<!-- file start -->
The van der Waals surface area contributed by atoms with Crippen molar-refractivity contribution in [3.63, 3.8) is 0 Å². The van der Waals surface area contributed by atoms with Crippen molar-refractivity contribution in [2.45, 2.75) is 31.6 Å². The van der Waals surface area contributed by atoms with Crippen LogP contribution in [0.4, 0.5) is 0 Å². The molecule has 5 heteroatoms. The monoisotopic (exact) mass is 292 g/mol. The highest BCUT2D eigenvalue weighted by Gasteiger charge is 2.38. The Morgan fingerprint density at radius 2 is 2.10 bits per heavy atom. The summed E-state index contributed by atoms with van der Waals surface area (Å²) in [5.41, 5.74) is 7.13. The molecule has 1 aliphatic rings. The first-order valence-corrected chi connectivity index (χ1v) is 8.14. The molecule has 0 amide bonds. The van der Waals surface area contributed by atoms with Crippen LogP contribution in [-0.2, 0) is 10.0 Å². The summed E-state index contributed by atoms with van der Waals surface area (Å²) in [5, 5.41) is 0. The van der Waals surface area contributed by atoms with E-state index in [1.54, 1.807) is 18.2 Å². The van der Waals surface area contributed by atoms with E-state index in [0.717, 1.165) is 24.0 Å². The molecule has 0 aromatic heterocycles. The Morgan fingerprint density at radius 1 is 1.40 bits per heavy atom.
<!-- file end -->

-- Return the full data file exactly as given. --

The van der Waals surface area contributed by atoms with Crippen molar-refractivity contribution in [3.63, 3.8) is 0 Å². The van der Waals surface area contributed by atoms with Crippen molar-refractivity contribution in [2.45, 2.75) is 31.6 Å². The van der Waals surface area contributed by atoms with Crippen LogP contribution in [0.4, 0.5) is 0 Å². The molecule has 5 heteroatoms. The monoisotopic (exact) mass is 292 g/mol. The highest BCUT2D eigenvalue weighted by Gasteiger charge is 2.38. The Morgan fingerprint density at radius 2 is 2.10 bits per heavy atom. The summed E-state index contributed by atoms with van der Waals surface area (Å²) in [5.41, 5.74) is 7.13. The molecule has 1 aliphatic rings. The first-order valence-corrected chi connectivity index (χ1v) is 8.14. The molecule has 0 amide bonds. The van der Waals surface area contributed by atoms with Crippen LogP contribution in [-0.2, 0) is 10.0 Å². The summed E-state index contributed by atoms with van der Waals surface area (Å²) in [5, 5.41) is 0. The van der Waals surface area contributed by atoms with E-state index in [1.54, 1.807) is 18.2 Å². The van der Waals surface area contributed by atoms with E-state index in [0.717, 1.165) is 24.0 Å². The molecule has 0 aromatic heterocycles. The Morgan fingerprint density at radius 1 is 1.40 bits per heavy atom.